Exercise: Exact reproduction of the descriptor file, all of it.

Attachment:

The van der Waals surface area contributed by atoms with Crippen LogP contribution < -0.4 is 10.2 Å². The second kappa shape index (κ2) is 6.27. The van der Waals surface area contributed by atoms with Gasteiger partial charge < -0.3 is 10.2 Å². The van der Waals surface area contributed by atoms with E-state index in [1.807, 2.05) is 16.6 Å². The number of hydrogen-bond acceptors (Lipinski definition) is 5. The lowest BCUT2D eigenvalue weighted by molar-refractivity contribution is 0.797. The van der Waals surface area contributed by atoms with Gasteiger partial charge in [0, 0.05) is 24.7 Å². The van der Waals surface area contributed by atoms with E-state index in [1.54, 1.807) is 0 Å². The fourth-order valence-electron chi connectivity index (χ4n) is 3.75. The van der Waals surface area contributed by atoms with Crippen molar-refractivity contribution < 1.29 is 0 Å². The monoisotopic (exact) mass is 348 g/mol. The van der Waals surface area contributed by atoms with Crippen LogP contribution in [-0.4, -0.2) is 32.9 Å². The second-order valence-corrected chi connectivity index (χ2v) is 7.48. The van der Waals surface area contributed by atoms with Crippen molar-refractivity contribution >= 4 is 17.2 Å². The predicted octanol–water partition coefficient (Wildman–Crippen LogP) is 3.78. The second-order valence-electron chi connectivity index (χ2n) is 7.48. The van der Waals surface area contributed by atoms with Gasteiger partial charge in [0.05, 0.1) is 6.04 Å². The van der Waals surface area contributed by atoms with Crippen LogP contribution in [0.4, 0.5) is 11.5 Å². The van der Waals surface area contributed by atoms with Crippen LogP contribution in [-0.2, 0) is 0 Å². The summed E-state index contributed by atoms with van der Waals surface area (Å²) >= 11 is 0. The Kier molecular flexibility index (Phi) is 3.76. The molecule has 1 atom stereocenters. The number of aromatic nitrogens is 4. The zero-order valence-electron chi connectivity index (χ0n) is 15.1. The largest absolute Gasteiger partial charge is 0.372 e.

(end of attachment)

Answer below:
The van der Waals surface area contributed by atoms with Crippen LogP contribution < -0.4 is 10.2 Å². The second kappa shape index (κ2) is 6.27. The van der Waals surface area contributed by atoms with Gasteiger partial charge < -0.3 is 10.2 Å². The van der Waals surface area contributed by atoms with E-state index in [1.807, 2.05) is 16.6 Å². The number of hydrogen-bond acceptors (Lipinski definition) is 5. The lowest BCUT2D eigenvalue weighted by molar-refractivity contribution is 0.797. The van der Waals surface area contributed by atoms with Gasteiger partial charge in [0, 0.05) is 24.7 Å². The van der Waals surface area contributed by atoms with E-state index in [1.54, 1.807) is 0 Å². The fourth-order valence-electron chi connectivity index (χ4n) is 3.75. The van der Waals surface area contributed by atoms with Crippen molar-refractivity contribution < 1.29 is 0 Å². The monoisotopic (exact) mass is 348 g/mol. The van der Waals surface area contributed by atoms with Crippen LogP contribution in [-0.4, -0.2) is 32.9 Å². The second-order valence-corrected chi connectivity index (χ2v) is 7.48. The van der Waals surface area contributed by atoms with Crippen molar-refractivity contribution >= 4 is 17.2 Å². The predicted octanol–water partition coefficient (Wildman–Crippen LogP) is 3.78. The second-order valence-electron chi connectivity index (χ2n) is 7.48. The van der Waals surface area contributed by atoms with Gasteiger partial charge in [0.05, 0.1) is 6.04 Å². The van der Waals surface area contributed by atoms with Crippen LogP contribution in [0.4, 0.5) is 11.5 Å². The van der Waals surface area contributed by atoms with Crippen LogP contribution in [-0.2, 0) is 0 Å². The summed E-state index contributed by atoms with van der Waals surface area (Å²) >= 11 is 0. The Kier molecular flexibility index (Phi) is 3.76. The molecule has 1 atom stereocenters. The number of aromatic nitrogens is 4. The zero-order valence-electron chi connectivity index (χ0n) is 15.1. The largest absolute Gasteiger partial charge is 0.372 e.